Thursday, February 6, 2014

On Listening to U2 Joshua Tree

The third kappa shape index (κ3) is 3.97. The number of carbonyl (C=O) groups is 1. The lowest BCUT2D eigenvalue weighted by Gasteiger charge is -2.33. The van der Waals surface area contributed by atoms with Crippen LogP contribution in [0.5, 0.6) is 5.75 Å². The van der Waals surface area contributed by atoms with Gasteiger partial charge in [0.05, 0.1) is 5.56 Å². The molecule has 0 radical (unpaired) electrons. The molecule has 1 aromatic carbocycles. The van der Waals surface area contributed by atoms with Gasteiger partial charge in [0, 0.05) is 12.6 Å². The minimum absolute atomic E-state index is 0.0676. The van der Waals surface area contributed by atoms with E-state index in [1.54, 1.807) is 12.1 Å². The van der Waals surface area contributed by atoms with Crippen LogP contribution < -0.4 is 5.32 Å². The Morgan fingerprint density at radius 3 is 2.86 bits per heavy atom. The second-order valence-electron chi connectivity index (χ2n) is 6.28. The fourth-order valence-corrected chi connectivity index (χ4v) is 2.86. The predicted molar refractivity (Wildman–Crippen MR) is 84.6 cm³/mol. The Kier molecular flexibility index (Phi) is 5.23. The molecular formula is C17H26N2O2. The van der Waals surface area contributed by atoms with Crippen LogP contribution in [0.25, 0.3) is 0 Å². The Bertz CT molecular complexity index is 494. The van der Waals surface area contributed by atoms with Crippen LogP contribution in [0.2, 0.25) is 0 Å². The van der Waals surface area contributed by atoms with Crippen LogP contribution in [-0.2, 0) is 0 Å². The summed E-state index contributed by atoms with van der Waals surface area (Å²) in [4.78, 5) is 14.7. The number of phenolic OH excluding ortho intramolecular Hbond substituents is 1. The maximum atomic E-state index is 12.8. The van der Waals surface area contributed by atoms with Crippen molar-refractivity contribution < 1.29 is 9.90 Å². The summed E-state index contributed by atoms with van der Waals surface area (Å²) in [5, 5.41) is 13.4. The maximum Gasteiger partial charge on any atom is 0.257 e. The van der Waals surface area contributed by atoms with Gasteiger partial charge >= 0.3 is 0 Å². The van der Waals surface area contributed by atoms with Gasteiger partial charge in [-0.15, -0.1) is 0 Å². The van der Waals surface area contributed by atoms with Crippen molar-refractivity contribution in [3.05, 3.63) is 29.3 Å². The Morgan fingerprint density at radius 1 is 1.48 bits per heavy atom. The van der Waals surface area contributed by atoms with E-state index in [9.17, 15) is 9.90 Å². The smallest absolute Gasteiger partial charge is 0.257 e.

Joshua Tree is acclaimed as one of the greatest rock albums. It's ranked #27 on Rolling Stone's 500 Greatest Albums of All Time. I have to admit that a part of me likes U2, but my affinity for U2 has a limit. I blame Bono. The aspect I like about U2 is their rock romantic grandeur. In this respect, U2 is a lot like Bruce Springsteen, who I love, at least the Springsteen before Born in the USA. However, unlike Springsteen, U2's grandeur has a profoundly impersonal stamp to it. As I listen to Joshua Tree, I'm impressed by how abstract it is. Even when Bono uses "I", it comes across as an abstract "I". Bono keeps his distance from the listener. He's the observer sharing his observations. Even when he's singing passionately, he's not emoting from within; it's about external circumstances. You can compare this perspective with Springsteen post Born in the USA. As superstardom distances the singer from the experiences of the common man, he latches on to external causes to stir his passions. Springsteen isn't able to sing about feeling love riding the Tilt-a-Whirl any more; he has to sing about Tom Joad now. It's apparent Bono was like this from the start. It seems only logical that he's become the ever-sunglass-wearing rock star championing humanitarian cause.

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